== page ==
Thomas Hardy, The Self-Unseeing

The first stanza of this poem sets the scene by introducing “the ancient floor” that is “hollowed and thin.” The second stanza introduces two characters, a female and a male, who are presented in the third person. The woman sits in her chair while the man stands still. Both appear separated from the narrator who speaks in first-person, in the final stanza. Perhaps the separation is an indication that they are not real, either far away or dead altogether. The line that is particularly indicative of this separation is “Childlike, I danced in a dream.”

Thomas Hardy, An August Midnight

This poem appears to me almost Gothic in nature, especially when read out loud. The scene is set in the opening lines, “A shaded lamp and a waving blind/ and the beat of a clock from a distant floor.” Once the scene is set then creatures enter, “winged, horned, and spined/ A longlegs, a moth, and a dumbledore.” The speaker pauses his work and examines the fly that “rubs his hands” and considers, the almost absurdity, of the five of them meeting “in this still place.” Instead of considering them pests, Hardy treats them with great reverence, perhaps even as equals since he refers to them as “my guests.” In the end, Hardy goes as far as to mock people who consider them “God’s humblest.” He explains his reverence for them in the last line: “they know Earth – secrets that know not I.”

Thomas Hardy, Lausanne: In Gibbon’s Old Garden: 11 – 12 PM

The poem discusses Gibbon finishing his lengthy book. As line in the beginning indicates, this poem was written on the 110th anniversary of the completion of the “Decline and Fall” at the same hour and place. I did not know about the significance so I looked it up. Edward Gibbon completed his masterpiece, “The Decline and Fall of the Roman Empire,” on June 27, 1787 in a small summerhouse in his garden in Lausanne, Switzerland, just before midnight. This impeccably researched book has been almost 15 years in the making and consisted of six volumes, 1.5 million words, and 8000 footnotes. It spanned three continents and 1300 years of history. To mark the occasion, Gibbon made note of its completion in his memoirs and as a result gave the time and place the status of the shrine:

“After laying down my pen I took several turns in a berceau, or covered walk of acacias, which commands a prospect of the country, the lake, and the mountains. The air was temperate, the sky was serene, the silver orb of the moon was reflected from the waters, and all nature was silent. I will not dissemble the first emotions of joy on recovery of my freedom, and, perhaps, the establishment of my fame. But my pride was soon humbled, and a sober melancholy was spread over my mind, by the idea that I had taken an everlasting leave of an old and agreeable companion. . . .”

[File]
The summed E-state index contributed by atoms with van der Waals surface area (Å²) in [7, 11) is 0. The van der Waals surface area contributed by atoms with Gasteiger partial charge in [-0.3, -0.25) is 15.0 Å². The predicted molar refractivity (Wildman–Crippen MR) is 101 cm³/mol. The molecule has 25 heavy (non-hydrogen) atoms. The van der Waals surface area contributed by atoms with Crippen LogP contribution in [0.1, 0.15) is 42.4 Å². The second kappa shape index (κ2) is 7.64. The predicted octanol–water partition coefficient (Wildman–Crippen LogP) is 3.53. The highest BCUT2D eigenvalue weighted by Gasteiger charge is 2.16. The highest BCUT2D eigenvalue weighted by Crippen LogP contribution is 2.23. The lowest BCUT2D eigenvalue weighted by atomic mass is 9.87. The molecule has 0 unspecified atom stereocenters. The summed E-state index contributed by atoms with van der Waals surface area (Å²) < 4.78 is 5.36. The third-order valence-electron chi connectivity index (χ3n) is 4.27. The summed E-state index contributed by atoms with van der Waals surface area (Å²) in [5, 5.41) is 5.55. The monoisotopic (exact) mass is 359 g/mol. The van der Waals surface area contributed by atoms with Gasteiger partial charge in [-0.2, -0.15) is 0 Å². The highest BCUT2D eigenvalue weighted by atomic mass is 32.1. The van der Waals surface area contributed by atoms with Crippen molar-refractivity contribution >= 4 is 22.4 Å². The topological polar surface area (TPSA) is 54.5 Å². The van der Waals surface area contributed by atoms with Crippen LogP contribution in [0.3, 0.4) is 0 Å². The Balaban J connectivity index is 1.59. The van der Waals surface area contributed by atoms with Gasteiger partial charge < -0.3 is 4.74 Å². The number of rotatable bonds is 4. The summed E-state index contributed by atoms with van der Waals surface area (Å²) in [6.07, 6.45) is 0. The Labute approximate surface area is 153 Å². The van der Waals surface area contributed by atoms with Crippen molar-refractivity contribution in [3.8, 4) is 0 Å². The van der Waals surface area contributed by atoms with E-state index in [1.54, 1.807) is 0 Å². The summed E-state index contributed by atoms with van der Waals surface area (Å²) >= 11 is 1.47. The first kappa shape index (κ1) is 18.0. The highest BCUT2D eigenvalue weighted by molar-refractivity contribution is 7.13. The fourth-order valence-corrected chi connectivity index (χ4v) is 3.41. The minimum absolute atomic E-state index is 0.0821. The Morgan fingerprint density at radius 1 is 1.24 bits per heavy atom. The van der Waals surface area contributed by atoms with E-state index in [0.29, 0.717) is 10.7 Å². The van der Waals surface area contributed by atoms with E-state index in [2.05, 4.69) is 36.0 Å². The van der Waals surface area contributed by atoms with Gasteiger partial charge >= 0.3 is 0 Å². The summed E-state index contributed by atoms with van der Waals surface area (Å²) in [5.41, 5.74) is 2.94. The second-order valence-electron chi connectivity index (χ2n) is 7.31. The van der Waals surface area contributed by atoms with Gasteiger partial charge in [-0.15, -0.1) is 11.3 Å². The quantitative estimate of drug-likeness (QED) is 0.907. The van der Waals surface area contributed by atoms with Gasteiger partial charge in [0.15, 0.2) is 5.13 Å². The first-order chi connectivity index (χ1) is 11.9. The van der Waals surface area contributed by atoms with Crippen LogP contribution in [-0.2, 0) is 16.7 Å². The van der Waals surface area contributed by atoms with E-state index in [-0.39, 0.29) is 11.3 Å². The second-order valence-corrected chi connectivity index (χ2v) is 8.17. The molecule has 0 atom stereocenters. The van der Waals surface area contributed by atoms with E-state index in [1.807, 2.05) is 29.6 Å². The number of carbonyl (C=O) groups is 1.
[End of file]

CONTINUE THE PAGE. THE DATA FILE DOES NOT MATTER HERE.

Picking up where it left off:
“The first volumes of Decline and Fall had already been published, and as Gibbon knew, not only fame but controversy and outrage had already arrived. Gibbon’s thesis was that the intellectual rigor of the Roman Empire declined into “barbarism and religion.” Christian historians and readers did not like the idea that Christianity was a step backward, and some attacked Gibbon for his scholarship and his disbelief, with little impact on either.

Gibbon’s house was Hotel Gibbon by this point, and a spot visited by many literary travelers, but Hardy had just published Jude the Obscure, and was himself vilified by press and public for irreligion and immorality. In his commemorative poem, “Lausanne: In Gibbon’s Old Garden,” Hardy joins league not only with Gibbon but Milton, as three who have known what it is to suffer at the hands of narrow belief.

Hardy’s last two lines were his brief paraphrase of a passage in Milton’s The Doctrine and Discipline of Divorce. This was an argument for church reform, so that divorce might be granted on the grounds of incompatibility; it was also the appeal of a 33-year-old newlywed who had discovered that his 17-year-old wife seemed to prefer her parents to him. Faced with the strains of his own marriage, and with his wife’s own scoffs at Jude and “Jude-ites,” Hardy thought that Milton, like Gibbon, made a lot of sense about religion.

Thomas Hardy, Neutral Tones

This is an interesting poem of nature because, as the title points out, it is dominated by neutral tones. Unlike other poems about nature, this one does not focus on bright colors or scenery to evoke beautiful images. Nature is of course a metaphor for love. However, love in this case is not excessive or highly stimulating but rather a long term and pervasive. For example, “your eyes on me whereas eyes that rove/Over tedious riddles solved years ago.” Hardy also mentions smiles, ones that are “alive enough to have strength to die,” further indicating a love that is well aged.

Thomas Hardy, Friends Beyond

This poem is something of a eulogy to Hardy’s dead friends. The speaker refers to them as “group of local hearts and heads.” Both of these are great synechdoches, parts that stand in for a whole. Thus “group of local hearts” refers to his friends’ inner beings and “heads” refers to his friends’ intelligence and intellectual capabilities. The speaker is in a way having a conversation with distant friends and when they speak they share the freedom they now feel. In particular, “death gave all that we possess.” This line can be interpreted to mean that they no longer fear death.